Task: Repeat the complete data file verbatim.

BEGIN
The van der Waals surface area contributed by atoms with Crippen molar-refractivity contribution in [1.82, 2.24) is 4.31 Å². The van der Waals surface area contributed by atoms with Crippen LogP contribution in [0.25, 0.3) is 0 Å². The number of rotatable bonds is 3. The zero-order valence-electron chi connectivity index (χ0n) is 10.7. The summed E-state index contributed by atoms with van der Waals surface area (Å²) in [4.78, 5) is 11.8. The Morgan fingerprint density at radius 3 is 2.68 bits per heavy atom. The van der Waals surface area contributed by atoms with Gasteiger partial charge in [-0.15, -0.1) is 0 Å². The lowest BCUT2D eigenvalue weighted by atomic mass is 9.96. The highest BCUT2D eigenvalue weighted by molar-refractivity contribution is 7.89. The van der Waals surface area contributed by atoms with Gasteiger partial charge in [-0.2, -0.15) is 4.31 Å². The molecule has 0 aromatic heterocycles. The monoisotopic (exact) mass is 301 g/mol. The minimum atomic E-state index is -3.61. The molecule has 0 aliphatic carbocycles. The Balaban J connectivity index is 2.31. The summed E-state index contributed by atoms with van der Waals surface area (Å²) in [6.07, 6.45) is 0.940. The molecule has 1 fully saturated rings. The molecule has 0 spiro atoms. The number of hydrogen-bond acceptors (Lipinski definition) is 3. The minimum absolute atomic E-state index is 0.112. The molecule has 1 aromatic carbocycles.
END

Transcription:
The van der Waals surface area contributed by atoms with Crippen molar-refractivity contribution in [1.82, 2.24) is 4.31 Å². The van der Waals surface area contributed by atoms with Crippen LogP contribution in [0.25, 0.3) is 0 Å². The number of rotatable bonds is 3. The zero-order valence-electron chi connectivity index (χ0n) is 10.7. The summed E-state index contributed by atoms with van der Waals surface area (Å²) in [4.78, 5) is 11.8. The Morgan fingerprint density at radius 3 is 2.68 bits per heavy atom. The van der Waals surface area contributed by atoms with Gasteiger partial charge in [-0.15, -0.1) is 0 Å². The lowest BCUT2D eigenvalue weighted by atomic mass is 9.96. The highest BCUT2D eigenvalue weighted by molar-refractivity contribution is 7.89. The van der Waals surface area contributed by atoms with Gasteiger partial charge in [-0.2, -0.15) is 4.31 Å². The molecule has 0 aromatic heterocycles. The monoisotopic (exact) mass is 301 g/mol. The minimum atomic E-state index is -3.61. The molecule has 0 aliphatic carbocycles. The Balaban J connectivity index is 2.31. The summed E-state index contributed by atoms with van der Waals surface area (Å²) in [6.07, 6.45) is 0.940. The molecule has 1 fully saturated rings. The molecule has 0 spiro atoms. The number of hydrogen-bond acceptors (Lipinski definition) is 3. The minimum absolute atomic E-state index is 0.112. The molecule has 1 aromatic carbocycles.